Oklahoma State Representative John Waldron (D-Tulsa) told a group of medical professionals on Monday that he is troubled by the haphazard and disjointed responses to the state's COVID-19 outbreak among school district leaders.
"What I can tell you from my examination of things is that we're kind of all over the map on school openings," Waldron, a teacher himself and a member of the Oklahoma House Committee on Common Education, said on a COVID-19 videoconference organized by the Oklahoma State University Center for Health Sciences' Project ECHO series.
"I don't believe we have a consensus among school board members about the science behind COVID-19 and appropriate responses," Waldron said. "There's still a lot of public distrust. There are communities that will favor masking in schools, there are communities that will be opposed to requiring masks in schools, and there are communities that don't want to see the schools open at all."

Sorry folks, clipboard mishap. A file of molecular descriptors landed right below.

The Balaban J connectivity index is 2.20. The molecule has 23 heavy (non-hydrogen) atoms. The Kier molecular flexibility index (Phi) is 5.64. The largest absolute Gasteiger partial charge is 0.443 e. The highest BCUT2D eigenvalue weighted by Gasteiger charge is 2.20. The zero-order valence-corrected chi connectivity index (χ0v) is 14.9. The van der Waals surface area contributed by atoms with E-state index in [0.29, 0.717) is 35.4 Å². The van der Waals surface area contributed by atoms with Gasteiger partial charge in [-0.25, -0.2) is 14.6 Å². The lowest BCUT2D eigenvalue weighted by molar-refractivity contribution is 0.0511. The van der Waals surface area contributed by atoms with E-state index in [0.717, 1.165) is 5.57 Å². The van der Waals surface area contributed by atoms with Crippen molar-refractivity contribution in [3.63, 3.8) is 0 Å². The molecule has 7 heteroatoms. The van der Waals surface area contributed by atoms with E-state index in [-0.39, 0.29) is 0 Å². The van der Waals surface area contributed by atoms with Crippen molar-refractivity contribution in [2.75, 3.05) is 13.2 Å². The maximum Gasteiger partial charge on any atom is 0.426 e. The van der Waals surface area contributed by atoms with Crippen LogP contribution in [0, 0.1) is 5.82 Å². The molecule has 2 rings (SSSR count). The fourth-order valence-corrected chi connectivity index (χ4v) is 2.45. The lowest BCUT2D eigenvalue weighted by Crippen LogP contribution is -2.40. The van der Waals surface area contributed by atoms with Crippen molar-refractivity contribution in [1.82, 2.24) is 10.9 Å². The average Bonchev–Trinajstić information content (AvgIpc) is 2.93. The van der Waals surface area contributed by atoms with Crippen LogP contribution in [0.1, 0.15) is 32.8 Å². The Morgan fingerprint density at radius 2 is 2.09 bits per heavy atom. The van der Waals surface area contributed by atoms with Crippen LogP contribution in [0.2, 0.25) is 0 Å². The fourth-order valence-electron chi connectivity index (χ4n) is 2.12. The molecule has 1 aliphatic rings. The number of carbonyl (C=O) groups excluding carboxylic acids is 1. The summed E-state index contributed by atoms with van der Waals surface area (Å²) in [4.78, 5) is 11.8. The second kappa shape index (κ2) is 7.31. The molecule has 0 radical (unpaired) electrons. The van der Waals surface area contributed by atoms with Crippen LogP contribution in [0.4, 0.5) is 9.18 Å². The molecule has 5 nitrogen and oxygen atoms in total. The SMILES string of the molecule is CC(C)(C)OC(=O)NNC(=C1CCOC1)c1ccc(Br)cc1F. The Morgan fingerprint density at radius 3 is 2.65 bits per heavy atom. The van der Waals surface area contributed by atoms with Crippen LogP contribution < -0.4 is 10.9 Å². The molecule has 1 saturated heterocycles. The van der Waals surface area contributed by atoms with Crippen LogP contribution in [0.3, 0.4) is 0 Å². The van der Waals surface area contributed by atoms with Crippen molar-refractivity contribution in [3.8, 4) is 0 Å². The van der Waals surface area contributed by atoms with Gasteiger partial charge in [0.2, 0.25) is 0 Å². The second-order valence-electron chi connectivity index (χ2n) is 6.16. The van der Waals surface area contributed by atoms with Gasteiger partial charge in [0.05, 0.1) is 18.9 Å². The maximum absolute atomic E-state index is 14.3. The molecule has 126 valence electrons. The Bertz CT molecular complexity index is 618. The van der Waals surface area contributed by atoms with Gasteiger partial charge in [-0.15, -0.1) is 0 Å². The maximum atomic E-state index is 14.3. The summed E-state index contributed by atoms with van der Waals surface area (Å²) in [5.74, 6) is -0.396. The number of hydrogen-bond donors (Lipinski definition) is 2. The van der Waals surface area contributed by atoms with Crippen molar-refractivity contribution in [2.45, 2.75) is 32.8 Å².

"So I'm afraid the picture is one of fragmentation, and that concerns me," he said.
Waldron drew attention to local districts including Tulsa Public Schools (virtual for at least nine weeks), Broken Arrow Public Schools (in-person, but delayed two weeks), and Union Public Schools, which he described as causing "a lot of turmoil."
The videoconference took place before the Union board of education voted to reject the recommendations of the Tulsa Health Department and their own superintendent and allow students to return in-person this month.
In a Tuesday Facebook post, Waldron wrote of Union's decision, "The virus doesn't care what we choose to believe. If we ignore the science, the virus will make our decisions for us."
Dr. Jennifer Clark of the University of Tulsa's Oxley College of Health Sciences has expressed concern in recent weeks over what a return of both K-12 students and college students to their campuses could mean for local infection trends.